(L-R): Kwarta and Reber at the NIMBioS Conference
(L-R): Kwarta and Reber at the NIMBioS Conference
Author: Michelle [Shelly] Hillman
Date: December 4, 2017
Categories: Academics|Biology|Mathematics

Houghton College students Brielle Kwarta and Ben Reber recently attended the National Institute for Mathematics and Biological Synthesis (NIMBioS) 9th Annual Undergraduate Research Conference at the Interface of Biology and Mathematics.

Kwarta and Reber presented research on the Sarracenia purpurea, also known as the Northern pitcher plant, which is a perennial carnivorous plant found in nutrient-poor bogs in the Eastern part of the United States, the Great Lakes, and most of Canada. The pitcher plant – named for its distinct pitcher-shaped leaves that catch prey – gathers nutrients such as nitrogen from both prey as well as rainwater. Sarracenia purpurea is able to modulate growth rates between the carnivorous (pitcher-shaped leaves) and non-carnivorous parts (other leaf structures, known as phyllodia).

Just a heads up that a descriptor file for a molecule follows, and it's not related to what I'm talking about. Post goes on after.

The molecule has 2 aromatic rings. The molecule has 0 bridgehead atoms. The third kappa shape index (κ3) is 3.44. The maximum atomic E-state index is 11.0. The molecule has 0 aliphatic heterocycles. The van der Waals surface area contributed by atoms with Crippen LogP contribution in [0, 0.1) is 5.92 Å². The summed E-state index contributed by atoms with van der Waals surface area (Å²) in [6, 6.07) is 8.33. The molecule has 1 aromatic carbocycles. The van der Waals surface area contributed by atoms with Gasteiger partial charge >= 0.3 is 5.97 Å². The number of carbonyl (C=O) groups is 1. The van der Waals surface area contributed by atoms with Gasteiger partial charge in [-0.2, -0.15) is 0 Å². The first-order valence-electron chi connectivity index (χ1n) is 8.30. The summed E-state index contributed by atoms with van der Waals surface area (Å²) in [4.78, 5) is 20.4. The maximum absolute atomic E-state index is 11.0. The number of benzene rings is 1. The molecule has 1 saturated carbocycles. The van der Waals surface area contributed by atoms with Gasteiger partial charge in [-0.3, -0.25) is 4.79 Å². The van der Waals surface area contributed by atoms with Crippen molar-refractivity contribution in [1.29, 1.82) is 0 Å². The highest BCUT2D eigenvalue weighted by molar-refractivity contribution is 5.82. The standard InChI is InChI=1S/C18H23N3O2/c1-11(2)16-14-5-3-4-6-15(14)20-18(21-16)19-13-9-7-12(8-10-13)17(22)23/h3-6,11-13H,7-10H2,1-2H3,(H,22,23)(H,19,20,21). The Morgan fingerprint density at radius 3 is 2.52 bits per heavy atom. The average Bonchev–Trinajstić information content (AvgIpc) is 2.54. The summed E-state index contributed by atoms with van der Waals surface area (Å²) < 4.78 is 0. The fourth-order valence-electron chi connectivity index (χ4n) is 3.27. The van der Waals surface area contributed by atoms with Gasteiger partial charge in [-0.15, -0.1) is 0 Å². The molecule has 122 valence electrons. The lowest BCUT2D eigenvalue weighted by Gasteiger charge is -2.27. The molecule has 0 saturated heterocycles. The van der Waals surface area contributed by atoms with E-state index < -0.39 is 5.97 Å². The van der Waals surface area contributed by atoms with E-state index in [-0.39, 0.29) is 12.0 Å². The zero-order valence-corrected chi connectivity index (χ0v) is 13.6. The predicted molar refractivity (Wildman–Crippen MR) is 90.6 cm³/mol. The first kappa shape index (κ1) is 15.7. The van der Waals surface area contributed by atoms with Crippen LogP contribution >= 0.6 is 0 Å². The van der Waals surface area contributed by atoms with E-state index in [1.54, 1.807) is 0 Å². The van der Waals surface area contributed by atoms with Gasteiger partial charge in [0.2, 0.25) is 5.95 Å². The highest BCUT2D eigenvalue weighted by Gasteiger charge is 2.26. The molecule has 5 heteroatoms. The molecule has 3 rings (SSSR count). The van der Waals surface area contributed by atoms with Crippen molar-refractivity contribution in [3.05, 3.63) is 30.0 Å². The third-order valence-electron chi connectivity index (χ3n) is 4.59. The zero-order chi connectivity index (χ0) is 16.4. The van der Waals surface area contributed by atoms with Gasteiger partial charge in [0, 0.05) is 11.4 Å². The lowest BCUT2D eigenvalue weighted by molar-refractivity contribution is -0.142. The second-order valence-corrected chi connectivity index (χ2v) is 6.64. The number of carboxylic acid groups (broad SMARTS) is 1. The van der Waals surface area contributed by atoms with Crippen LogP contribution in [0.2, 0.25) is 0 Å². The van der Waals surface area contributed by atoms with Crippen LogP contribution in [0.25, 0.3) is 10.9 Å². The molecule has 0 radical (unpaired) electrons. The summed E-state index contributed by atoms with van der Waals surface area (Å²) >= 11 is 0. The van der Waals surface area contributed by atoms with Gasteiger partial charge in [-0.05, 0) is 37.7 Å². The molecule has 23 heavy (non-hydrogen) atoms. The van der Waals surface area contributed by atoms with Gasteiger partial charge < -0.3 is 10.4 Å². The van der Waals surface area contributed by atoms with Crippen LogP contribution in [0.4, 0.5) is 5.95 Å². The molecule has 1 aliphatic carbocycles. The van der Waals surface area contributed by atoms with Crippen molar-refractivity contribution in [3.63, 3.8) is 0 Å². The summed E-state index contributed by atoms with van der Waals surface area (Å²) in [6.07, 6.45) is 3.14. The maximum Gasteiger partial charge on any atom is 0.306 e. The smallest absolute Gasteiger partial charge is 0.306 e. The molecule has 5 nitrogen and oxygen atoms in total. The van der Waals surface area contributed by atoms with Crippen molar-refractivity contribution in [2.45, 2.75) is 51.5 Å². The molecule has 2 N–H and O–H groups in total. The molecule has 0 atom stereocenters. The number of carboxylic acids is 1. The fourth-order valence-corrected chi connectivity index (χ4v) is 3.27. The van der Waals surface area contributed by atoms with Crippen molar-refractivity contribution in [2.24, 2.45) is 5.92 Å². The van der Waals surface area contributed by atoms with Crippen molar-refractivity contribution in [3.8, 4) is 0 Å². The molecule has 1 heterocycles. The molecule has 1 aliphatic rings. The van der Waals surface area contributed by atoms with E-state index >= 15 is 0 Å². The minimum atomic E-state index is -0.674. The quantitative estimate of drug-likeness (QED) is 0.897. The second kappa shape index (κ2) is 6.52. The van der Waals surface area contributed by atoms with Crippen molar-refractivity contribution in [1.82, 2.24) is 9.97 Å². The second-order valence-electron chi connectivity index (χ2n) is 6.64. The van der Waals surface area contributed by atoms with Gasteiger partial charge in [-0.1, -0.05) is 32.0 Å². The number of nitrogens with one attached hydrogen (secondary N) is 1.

Using a mathematical method called optimal control theory, Kwarta and Reber worked with Dr. Jason Bintz, assistant professor of applied mathematics, to create a model that predicts the optimal growth schedule for a plant in varying environments.

The interdisciplinary nature of this study intrigued Kwarta in particular, drawing on her interest in both math and biology and expanding her skill set to include optimal control theory applied in a biological context. Such faculty-student research and conference experiences offer insights into post-collegiate career and study. As Kwarta notes, “At the conference I met many graduate school professors and began to network and brainstorm ideas for graduate school in Fall 2019.”

The National Institute for Mathematical and Biological Synthesis is a science synthesis center that explores the interface between math and biology. NIMBioS brings together the talents of researchers from around the world to collaborate across disciplinary boundaries and take an integrative approach to address the vast array of challenging questions in this 21st century of biology. Learn more at www.nimbios.org.